Critical opinion is far more divided on Biutiful, Alejandro González Iñárritu’s first film since his fractious split from screenwriter Guillermo Arriaga. Good news first: Apart from a brief and deliberately mysterious prologue, the entire film (written by the director with Armando Bo and Nicolás Giacobone) unfolds in strict chronological order, focusing on a single character, rather than hopping all over creation. Uxbal (Javier Bardem), a petty crook who strives to keep his exploitation of illegal immigrants to a bare minimum, races all over Barcelona dealing with his various rackets; his two cute kids; his crazy bipolar ex-wife, who’s fucking his brother behind his back; his late father, whose remains need to be removed from his grave (technically a “niche”) as the location is being turned into condos or something (I was starting to tune out by this point); various people who want him to speak to their freshly dead relatives à la Miles on Lost; and his doctor, who, just to keep things interesting, informs Uxbal that he has terminal prostate cancer and maybe one or two months to live. Bardem plays all this piled-on chaos to the hilt, and his commitment to the role makes it impossible not to feel for the guy to some degree; at the same time, it’s hard to keep your eyes from rolling as more and more shit falls on his head, to the point where death starts to seem like it might be a relief. Speaking of which, the film’s most interesting and curious aspect involves Uxbal’s connection to the afterlife, which turns out not to be a scam, is treated with refreshing matter-of-factness (nobody in the film even questions it), and affords González Iñárritu the opportunity for some creepy, barely glimpsed images of ghosts clinging to the ceiling like flies that would fit comfortably in a fairly good J-horror knockoff. In the end, however, Biutiful joins both 21 Grams and Babel (I still like Amores Perros) in the folder labeled Trying Too Hard, overemphasizing scuzziness and misery rather than fate, chance and narrative hopscotch. Grade: C+
And then there’s My Joy, which I don’t know what to do with, frankly. This is the only debut feature in Competition this year, from a Russian named Sergei Loznitsa (he’s made some short documentaries, which I haven’t seen), and for about an hour I was sure I was witnessing an exciting new talent, even though I wasn’t entirely sure what the hell was going on. Following a nondescript truck driver en route to deliver a load of flour, My Joy (WARNING: titular irony) initially has an engaging shaggy-dog quality, as the trucker’s encounters with folks along the road—an elderly hitchhiker, a scarily young hooker—spin off into unrelated mini-narratives of their own; Loznitsa’s camera functions like a wandering eye, forever ready to be distracted by something of potential interest that just happened to wander into the frame. (One tour de force shot leaves the trucker behind in a crowded marketplace to light upon several dozen different faces for a split-second each.) About an hour in, however, the film goes well beyond discursive and becomes almost completely random, abandoning the trucker entirely (in a startling way) and flitting around without even that vague semblance of a narrative skeleton. (A new central figure, bearded and mute, recurs throughout the second half, but there’s no longer any sense of potential identification or character interest.) At the same time, Loznitsa’s view of Russia becomes more and more capriciously violent and ugly—so much so that the only thing I ultimately took away from this remarkable but confounding picture is: Life sucks here, and don’t even bother trying to make sense of it. I’m not gonna chicken out like I did last year with Resnais’ Wild Grass, to which I refused to allot a grade, but be advised that this is far and away the grade I feel least confident about at this point, despite the fact that it’s the same damn grade every other movie received today. Here you go again: C+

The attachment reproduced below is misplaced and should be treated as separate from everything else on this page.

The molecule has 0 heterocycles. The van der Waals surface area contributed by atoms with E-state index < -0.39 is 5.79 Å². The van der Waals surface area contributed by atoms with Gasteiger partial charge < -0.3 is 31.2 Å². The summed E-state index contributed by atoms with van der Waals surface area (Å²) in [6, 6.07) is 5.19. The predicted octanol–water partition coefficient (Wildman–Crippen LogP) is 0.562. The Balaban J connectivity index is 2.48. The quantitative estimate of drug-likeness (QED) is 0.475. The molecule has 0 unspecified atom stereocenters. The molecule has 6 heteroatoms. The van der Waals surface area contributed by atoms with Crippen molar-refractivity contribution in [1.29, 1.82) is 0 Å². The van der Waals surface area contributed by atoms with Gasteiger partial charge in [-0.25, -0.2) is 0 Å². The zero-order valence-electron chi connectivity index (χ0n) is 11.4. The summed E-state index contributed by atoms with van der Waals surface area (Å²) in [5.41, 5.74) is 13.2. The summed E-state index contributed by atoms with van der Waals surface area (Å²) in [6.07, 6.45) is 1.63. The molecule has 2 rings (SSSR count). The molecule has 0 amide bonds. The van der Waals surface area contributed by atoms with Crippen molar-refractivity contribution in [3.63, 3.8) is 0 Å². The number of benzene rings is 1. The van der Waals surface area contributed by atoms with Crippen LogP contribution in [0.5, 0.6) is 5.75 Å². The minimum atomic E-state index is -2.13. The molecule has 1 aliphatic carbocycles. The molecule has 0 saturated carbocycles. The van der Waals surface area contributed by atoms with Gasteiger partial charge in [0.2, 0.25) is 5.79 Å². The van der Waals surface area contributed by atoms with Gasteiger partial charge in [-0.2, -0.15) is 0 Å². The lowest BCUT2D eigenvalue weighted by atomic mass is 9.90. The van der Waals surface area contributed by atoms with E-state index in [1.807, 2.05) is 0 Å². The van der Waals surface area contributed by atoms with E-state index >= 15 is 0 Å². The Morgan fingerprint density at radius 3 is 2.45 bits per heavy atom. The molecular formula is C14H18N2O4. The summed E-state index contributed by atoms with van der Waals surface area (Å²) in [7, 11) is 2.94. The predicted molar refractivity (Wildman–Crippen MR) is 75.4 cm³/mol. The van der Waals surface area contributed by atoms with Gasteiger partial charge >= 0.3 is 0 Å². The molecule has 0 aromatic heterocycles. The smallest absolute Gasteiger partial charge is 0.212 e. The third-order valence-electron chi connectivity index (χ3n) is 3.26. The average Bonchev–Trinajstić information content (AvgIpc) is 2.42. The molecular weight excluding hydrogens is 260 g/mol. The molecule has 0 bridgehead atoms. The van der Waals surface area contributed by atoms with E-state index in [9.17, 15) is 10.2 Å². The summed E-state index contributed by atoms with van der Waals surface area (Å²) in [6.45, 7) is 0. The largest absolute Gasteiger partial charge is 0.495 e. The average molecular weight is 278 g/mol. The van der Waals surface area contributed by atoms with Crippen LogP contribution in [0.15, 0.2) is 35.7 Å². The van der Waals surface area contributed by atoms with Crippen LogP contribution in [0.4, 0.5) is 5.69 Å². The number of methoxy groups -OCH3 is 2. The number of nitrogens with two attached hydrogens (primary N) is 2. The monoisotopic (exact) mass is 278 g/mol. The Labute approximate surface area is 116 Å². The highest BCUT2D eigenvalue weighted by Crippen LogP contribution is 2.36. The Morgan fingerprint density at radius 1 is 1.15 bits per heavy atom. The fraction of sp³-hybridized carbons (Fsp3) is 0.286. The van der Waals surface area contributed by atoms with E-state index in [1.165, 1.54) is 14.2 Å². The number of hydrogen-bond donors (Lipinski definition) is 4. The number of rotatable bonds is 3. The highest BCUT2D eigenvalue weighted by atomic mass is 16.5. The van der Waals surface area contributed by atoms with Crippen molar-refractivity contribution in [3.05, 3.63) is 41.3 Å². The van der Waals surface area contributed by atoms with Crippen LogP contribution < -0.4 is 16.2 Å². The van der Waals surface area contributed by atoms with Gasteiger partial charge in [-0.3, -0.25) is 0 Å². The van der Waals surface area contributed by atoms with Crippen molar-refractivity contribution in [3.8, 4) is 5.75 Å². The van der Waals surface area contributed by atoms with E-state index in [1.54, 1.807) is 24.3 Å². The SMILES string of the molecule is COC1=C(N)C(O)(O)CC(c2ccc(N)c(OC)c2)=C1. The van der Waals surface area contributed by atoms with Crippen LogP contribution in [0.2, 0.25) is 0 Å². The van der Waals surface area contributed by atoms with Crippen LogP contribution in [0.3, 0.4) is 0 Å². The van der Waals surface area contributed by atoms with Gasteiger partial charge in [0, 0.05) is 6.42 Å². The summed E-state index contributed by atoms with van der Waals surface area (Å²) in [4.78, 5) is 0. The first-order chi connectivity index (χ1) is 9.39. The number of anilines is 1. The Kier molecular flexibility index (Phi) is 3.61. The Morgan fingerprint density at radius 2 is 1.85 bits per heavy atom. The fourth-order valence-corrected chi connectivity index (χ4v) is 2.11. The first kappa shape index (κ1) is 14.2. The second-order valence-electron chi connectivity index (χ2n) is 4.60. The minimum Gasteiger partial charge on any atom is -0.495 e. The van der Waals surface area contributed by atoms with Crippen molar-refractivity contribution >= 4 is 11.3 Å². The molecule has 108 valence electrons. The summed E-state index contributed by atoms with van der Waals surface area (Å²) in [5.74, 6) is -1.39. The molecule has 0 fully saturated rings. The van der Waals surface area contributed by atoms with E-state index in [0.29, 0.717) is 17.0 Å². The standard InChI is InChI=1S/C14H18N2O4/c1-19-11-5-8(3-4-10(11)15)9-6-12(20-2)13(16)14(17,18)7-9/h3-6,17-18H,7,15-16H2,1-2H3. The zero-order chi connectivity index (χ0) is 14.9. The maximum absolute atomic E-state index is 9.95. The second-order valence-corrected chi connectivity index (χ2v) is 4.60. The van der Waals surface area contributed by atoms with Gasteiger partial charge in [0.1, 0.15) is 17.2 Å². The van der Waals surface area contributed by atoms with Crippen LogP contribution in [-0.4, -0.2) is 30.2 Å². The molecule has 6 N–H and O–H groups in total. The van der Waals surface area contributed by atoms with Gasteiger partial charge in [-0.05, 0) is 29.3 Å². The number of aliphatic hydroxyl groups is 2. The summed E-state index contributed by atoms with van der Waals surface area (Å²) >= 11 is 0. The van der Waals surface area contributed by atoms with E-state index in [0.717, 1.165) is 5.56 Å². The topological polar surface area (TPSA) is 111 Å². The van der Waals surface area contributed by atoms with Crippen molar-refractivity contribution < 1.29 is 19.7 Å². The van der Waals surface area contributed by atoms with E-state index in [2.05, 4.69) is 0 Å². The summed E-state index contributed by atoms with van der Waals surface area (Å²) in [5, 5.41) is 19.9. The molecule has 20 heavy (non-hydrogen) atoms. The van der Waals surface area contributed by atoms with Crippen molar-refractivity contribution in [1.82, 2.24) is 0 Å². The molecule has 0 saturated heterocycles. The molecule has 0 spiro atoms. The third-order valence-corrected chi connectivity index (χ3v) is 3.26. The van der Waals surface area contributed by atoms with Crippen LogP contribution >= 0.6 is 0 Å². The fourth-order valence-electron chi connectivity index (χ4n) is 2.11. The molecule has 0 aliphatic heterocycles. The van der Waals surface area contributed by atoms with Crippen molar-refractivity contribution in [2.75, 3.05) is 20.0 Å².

Tomorrow: Will be largely swallowed up by Olivier Assayas’ five-and-a-half-hour biopic of Carlos the Jackal (to be released in the U.S. both in that ass-numbing 3-part version and in a shorter cut that “only” runs about three hours). Also, Lee Chang-dong’s Poetry, which would probably sell more tickets if it were called, with equal accuracy, Oh Noes, My Grandson Is a Rapist.